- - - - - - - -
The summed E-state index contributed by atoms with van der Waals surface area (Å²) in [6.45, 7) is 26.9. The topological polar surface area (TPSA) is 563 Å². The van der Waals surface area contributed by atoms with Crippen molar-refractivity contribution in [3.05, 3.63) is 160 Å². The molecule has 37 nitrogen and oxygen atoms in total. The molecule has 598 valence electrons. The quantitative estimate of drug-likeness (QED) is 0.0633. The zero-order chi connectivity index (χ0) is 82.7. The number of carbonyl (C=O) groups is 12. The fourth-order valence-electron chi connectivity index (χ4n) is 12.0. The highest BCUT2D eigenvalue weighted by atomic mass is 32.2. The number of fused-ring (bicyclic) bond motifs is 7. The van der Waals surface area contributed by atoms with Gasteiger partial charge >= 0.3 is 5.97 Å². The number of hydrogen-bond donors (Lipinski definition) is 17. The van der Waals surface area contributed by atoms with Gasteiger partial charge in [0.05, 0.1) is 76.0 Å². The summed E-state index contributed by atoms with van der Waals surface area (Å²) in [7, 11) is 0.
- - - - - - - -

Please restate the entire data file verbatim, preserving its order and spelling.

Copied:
The summed E-state index contributed by atoms with van der Waals surface area (Å²) in [6.45, 7) is 26.9. The topological polar surface area (TPSA) is 563 Å². The van der Waals surface area contributed by atoms with Crippen molar-refractivity contribution in [3.05, 3.63) is 160 Å². The molecule has 37 nitrogen and oxygen atoms in total. The molecule has 598 valence electrons. The quantitative estimate of drug-likeness (QED) is 0.0633. The zero-order chi connectivity index (χ0) is 82.7. The number of carbonyl (C=O) groups is 12. The fourth-order valence-electron chi connectivity index (χ4n) is 12.0. The highest BCUT2D eigenvalue weighted by atomic mass is 32.2. The number of fused-ring (bicyclic) bond motifs is 7. The van der Waals surface area contributed by atoms with Gasteiger partial charge >= 0.3 is 5.97 Å². The number of hydrogen-bond donors (Lipinski definition) is 17. The van der Waals surface area contributed by atoms with Gasteiger partial charge in [0.05, 0.1) is 76.0 Å². The summed E-state index contributed by atoms with van der Waals surface area (Å²) in [7, 11) is 0.